Hey there Brenda! I saw your grandmother in the paper again! Still telling stories, huh?
Oh, yeah. You know Grandma, she'll never retire!
The stories she tells, they're all just made up right?
No, no. Like many cultures, Native Americans use stories to teach real life lessons and pass on history. They might have mystical creatures to entertain or illustrate, but the legends hold important truths.
How can a legend "hold important truths?" Have you ever actually used what you learned?
I've got to hear this.
Absolutely! On more than one occasion! But I'll tell you of my favorite example.
Grandfather was getting older and felt the end coming. Since knowledge can't go with you after death, it was important to him that he pass on wisdom to each of his grandchildren. He watched them playing and looked for any that he had left out.
Grandfather noticed a grandson with whom he hadn't yet shared teachings and took him on a long walk to catch fish, teaching the whole way.
Finally, they stopped and knelt by the river. Grandfather asked if he'd like to learn how to change the course of the river. The boy agreed and Grandfather reached out and took a rock out of the bank. Water quickly came toward them and filled the hole. "You see the river will never be the same. Just a small change in your life can change its entire course. You must always think before you act."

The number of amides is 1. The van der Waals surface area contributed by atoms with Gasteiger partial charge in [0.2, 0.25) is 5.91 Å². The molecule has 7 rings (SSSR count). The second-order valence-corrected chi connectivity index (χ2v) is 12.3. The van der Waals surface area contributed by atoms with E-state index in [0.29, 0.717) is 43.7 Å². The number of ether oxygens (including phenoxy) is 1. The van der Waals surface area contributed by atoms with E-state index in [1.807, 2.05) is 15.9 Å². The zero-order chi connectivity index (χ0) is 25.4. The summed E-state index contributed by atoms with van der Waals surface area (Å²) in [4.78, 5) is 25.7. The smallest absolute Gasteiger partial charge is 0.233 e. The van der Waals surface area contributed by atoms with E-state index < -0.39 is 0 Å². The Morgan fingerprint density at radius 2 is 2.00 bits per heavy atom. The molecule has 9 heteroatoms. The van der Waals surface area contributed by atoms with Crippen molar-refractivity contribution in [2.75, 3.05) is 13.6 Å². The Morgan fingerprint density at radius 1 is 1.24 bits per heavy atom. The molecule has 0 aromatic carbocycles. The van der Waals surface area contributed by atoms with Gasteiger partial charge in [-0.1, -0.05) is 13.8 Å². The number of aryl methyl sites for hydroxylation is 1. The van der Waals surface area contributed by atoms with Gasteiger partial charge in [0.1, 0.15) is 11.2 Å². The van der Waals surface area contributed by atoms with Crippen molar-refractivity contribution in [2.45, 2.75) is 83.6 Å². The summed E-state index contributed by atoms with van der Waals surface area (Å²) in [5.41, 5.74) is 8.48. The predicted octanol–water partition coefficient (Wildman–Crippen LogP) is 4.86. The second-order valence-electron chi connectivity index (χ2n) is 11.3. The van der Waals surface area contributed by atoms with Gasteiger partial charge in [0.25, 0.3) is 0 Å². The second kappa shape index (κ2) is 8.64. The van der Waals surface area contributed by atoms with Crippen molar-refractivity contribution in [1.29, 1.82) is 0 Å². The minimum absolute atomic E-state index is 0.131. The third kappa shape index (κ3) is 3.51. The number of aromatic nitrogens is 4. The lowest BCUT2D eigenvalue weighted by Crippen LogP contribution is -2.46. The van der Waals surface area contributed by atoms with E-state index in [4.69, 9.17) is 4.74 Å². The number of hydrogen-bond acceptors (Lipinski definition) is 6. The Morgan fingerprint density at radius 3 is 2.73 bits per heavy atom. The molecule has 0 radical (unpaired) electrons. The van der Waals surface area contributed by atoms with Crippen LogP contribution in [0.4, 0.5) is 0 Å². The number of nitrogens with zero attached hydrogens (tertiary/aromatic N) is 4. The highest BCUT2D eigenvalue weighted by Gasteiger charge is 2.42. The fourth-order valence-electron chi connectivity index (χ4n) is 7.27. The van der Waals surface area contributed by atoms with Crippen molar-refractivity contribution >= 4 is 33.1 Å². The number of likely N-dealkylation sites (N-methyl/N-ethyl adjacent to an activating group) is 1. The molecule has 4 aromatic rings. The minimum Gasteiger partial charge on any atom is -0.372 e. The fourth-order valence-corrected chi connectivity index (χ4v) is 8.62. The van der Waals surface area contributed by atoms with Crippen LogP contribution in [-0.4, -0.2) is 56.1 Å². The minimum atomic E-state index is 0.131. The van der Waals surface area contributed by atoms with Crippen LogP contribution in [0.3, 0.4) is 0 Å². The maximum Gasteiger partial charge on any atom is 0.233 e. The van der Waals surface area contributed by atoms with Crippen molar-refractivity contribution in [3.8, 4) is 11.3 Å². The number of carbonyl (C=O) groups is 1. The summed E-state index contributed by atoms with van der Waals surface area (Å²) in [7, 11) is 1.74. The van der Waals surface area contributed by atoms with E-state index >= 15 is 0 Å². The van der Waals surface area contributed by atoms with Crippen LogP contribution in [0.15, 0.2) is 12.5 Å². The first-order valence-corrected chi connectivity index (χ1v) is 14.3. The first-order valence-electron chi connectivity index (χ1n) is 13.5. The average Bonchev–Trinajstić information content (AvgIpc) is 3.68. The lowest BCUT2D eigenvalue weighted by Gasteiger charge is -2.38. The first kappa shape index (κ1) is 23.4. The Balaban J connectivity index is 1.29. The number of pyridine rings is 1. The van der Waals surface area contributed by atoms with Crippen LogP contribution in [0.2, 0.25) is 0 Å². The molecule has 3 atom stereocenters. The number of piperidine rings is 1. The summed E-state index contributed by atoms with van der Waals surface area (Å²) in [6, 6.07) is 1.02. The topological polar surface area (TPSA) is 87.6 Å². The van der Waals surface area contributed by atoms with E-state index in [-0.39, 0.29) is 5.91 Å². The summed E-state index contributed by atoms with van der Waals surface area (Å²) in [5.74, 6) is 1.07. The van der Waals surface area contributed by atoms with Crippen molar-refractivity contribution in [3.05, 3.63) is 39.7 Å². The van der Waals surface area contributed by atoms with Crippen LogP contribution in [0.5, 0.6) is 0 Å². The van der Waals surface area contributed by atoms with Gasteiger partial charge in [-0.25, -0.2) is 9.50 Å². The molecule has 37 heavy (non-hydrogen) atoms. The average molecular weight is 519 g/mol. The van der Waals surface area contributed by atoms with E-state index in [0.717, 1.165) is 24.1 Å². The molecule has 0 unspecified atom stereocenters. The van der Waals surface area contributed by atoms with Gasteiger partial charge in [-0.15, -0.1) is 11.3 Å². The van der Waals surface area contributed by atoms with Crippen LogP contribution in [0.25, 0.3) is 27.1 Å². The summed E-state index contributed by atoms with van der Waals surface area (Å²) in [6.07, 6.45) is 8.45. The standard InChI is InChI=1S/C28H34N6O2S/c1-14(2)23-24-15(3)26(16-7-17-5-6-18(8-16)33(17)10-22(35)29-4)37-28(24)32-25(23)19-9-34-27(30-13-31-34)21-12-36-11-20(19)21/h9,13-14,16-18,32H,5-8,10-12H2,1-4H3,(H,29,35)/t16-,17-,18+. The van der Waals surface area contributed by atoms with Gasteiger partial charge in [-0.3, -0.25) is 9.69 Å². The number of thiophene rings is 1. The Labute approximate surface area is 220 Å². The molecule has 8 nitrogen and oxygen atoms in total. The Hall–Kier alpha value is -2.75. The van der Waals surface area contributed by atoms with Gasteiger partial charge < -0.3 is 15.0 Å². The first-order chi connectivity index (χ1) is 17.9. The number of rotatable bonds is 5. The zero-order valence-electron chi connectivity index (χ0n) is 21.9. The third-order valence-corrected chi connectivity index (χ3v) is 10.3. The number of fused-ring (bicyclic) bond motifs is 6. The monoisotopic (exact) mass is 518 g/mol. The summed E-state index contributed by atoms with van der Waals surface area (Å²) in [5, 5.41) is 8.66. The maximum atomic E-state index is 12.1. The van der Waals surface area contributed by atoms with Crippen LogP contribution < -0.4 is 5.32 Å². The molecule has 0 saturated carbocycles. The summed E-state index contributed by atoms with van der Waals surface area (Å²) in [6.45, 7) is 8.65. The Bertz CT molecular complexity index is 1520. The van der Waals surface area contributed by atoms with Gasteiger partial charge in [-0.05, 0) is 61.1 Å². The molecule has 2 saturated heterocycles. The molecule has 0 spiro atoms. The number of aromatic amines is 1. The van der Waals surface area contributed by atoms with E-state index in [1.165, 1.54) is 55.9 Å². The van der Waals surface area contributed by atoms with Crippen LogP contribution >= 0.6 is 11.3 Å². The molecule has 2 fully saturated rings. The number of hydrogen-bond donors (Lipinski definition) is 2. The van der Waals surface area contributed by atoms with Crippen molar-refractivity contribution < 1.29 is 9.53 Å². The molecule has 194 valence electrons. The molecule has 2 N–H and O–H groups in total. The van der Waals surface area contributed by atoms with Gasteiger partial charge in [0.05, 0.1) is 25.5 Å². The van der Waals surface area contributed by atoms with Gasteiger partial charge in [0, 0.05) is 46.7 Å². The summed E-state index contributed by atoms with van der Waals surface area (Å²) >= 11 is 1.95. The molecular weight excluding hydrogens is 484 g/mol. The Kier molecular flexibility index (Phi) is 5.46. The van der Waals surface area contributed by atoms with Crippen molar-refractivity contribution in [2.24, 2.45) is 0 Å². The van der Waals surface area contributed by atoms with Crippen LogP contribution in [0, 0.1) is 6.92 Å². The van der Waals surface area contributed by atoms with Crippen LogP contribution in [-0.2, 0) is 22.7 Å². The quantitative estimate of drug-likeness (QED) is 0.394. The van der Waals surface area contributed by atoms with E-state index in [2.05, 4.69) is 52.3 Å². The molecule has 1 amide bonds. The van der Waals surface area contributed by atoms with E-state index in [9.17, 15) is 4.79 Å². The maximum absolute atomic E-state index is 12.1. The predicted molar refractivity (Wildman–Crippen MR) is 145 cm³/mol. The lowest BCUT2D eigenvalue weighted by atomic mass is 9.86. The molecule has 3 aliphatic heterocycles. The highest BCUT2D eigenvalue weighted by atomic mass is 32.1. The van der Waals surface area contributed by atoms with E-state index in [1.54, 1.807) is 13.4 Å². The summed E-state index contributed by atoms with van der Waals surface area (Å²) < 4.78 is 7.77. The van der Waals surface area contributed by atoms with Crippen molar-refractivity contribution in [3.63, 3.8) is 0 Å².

The best part is that, since these stories are passed generationally, a child listening to their grandma or grandpa HUNDREDS OF YEARS AGO learned the very same lesson from the very same story! How cool is THAT?!
That's the short version of what I heard growing up. Because I listened to those stories, I learned valuable lessons that I still use today. If I want to make a change in my life, I know that just a small change can alter the course of my life. I've stuck to that since childhood, listening to the wisdom passed on by Grandma.